Federal law protects pension plans and 401(k) accounts from creditors and bankruptcy. No matter the size of your debts, your account is safe. With IRAs, you get some protection, but it isn't airtight. Your IRA's security depends on the nature of the threat -- bankruptcy or creditor lawsuit, for example -- and where you live.
The federal government does offer your IRA some protection. If you file Chapter 7 bankruptcy, the bankruptcy court can sell off many of your assets to pay your creditors. Federal law says the court can't touch your IRA if it's $1 million or less. If you're lucky enough to have a bigger IRA, everything over the $1 million mark is up for grabs. If you rolled over your workplace retirement account into an IRA, however, all that money is completely protected, even above a million.
If your creditor has sued to get a judgment against you, it's up to your state how safe your IRA is. In some states, such as New York, the account is 100 percent secure against creditor lawsuits. California, on the other hand, only exempts what you need to support yourself. If, say, you're young with a good job and years ahead to rebuild your account, the judge may decide your creditor needs the money more than you do. 401(k) rollover IRAs may also be vulnerable to judgments.
State laws vary on whether money you've withdrawn from an IRA is protected from creditors like money in the account. Your protection may also disappear if you live in one state but keep retirement assets in another. Florida, for instance, provides state residents' IRAs with unlimited judgment-protection, but only if the account is in a Florida institution. If, say, you move to Florida from California and leave your IRA in a California bank, Florida law isn't going to help you.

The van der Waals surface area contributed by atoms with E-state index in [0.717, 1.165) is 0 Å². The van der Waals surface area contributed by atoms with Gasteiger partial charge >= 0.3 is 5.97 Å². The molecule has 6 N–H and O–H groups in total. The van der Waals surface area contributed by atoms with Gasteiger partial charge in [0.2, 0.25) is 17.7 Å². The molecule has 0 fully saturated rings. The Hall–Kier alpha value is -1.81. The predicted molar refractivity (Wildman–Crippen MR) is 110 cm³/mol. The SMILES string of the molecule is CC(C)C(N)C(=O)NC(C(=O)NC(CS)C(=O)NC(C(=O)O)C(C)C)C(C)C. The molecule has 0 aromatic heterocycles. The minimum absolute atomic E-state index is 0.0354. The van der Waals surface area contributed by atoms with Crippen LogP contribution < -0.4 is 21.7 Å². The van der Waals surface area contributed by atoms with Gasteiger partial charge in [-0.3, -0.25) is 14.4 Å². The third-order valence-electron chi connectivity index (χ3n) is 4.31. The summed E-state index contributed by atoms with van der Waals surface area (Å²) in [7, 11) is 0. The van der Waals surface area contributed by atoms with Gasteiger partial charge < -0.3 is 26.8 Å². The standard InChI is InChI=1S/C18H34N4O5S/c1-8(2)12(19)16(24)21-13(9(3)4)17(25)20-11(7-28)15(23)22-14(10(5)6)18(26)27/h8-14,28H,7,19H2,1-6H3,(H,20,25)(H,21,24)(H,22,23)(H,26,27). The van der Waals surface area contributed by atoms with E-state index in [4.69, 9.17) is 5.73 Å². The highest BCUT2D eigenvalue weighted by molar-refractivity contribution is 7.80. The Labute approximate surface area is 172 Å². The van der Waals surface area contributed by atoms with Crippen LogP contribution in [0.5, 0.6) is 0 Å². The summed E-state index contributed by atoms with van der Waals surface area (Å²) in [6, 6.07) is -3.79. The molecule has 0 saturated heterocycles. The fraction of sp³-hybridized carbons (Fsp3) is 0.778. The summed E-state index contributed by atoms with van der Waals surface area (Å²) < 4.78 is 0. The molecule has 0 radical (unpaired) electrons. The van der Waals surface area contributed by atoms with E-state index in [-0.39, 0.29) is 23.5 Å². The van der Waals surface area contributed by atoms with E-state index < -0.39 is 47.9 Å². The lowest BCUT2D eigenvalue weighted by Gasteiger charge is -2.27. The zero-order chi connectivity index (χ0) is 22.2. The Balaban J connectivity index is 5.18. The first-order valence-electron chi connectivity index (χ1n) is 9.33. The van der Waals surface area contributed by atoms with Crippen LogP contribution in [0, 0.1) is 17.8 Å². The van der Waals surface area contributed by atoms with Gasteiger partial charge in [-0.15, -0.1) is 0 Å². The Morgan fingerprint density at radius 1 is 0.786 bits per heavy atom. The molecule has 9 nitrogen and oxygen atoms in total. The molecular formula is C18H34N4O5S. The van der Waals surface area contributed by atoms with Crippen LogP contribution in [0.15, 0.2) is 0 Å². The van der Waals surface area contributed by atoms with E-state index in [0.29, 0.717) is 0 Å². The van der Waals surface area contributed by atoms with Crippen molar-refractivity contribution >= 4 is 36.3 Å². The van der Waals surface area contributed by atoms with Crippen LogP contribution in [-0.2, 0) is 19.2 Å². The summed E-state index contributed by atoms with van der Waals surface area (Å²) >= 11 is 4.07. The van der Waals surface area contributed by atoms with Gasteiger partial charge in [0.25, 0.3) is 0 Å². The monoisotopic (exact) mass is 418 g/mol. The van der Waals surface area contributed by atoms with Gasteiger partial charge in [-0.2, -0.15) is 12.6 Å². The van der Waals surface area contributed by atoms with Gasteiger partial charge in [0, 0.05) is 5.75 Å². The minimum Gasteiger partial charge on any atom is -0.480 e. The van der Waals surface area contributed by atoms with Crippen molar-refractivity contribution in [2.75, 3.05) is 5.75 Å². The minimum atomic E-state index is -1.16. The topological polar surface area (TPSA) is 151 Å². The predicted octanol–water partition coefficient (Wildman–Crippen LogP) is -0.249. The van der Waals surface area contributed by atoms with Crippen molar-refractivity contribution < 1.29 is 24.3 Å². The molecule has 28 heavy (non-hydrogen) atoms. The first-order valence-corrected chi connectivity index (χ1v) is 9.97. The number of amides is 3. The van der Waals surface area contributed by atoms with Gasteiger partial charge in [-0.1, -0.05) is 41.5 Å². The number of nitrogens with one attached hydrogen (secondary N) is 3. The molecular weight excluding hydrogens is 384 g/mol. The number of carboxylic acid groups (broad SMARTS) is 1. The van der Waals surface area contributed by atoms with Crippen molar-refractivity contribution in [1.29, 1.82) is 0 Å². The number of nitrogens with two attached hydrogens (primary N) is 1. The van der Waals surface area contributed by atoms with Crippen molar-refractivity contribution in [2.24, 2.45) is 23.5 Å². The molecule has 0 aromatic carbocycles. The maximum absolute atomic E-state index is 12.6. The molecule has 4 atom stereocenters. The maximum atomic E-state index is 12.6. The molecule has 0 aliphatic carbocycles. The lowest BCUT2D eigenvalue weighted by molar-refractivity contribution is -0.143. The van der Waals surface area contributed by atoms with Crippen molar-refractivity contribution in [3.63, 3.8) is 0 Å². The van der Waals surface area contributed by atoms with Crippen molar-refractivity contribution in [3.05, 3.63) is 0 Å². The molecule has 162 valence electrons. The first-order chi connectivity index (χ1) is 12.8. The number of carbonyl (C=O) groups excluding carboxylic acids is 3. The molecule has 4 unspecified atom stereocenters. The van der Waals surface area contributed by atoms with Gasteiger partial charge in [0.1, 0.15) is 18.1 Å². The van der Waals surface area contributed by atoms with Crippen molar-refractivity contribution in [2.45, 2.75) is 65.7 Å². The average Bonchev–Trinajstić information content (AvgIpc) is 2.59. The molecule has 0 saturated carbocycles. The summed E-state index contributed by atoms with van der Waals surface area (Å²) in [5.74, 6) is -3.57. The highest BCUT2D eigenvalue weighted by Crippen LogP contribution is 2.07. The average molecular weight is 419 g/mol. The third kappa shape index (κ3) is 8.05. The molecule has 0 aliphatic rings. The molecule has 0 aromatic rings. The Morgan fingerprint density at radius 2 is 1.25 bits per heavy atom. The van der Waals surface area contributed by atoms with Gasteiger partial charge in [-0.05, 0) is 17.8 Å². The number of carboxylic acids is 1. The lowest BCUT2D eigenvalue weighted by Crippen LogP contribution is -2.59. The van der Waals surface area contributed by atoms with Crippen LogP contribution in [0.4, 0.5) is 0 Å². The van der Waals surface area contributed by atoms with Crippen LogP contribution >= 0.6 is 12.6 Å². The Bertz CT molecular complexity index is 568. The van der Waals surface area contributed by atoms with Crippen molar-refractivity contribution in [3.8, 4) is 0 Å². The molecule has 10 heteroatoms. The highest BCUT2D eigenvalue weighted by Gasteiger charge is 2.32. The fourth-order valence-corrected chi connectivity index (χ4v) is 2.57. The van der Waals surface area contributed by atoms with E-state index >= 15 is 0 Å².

IRA owners get an exemption so that they'll have money to retire on. If you inherit an IRA, some states and bankruptcy courts hold that it's not really retirement money, so your creditors are free to come after it. Spouses who inherit retirement accounts have the best chance to exempt it, as they can treat the account as if it were their own. With other beneficiaries, it may come down, again, to where you live.
- New York Times: Protecting Retirement Assets From Creditors
- Wall Street Journal: How to Protect 401(k)s and IRAs From Creditors
- Nolo: Are My Retirement Accounts Protected From Judgment Creditors in California?
- Alper Law: Statutory Exemptions
- Thomson Reuters: Seventh Circuit Creates Split Over Exemption for Inherited IRAs
- Tax Consequences of Donating Inherited IRAs
- How to File a Cashed Out IRA
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- How Much to Add to an IRA to Decrease Your AGI
- How does an IRA Work and What Determines How the Yield is Increased?
- How to Report an IRA Distribution That Was Refunded Within 60 Days
- How Much Tax Do I Have to Pay After Liquidating My IRA?
- Does It Make Sense to Tap Into Your IRA for Debt?
- Can a Spouse Sign Off as Beneficiary on an IRA?
- How to Tax an Inherited IRA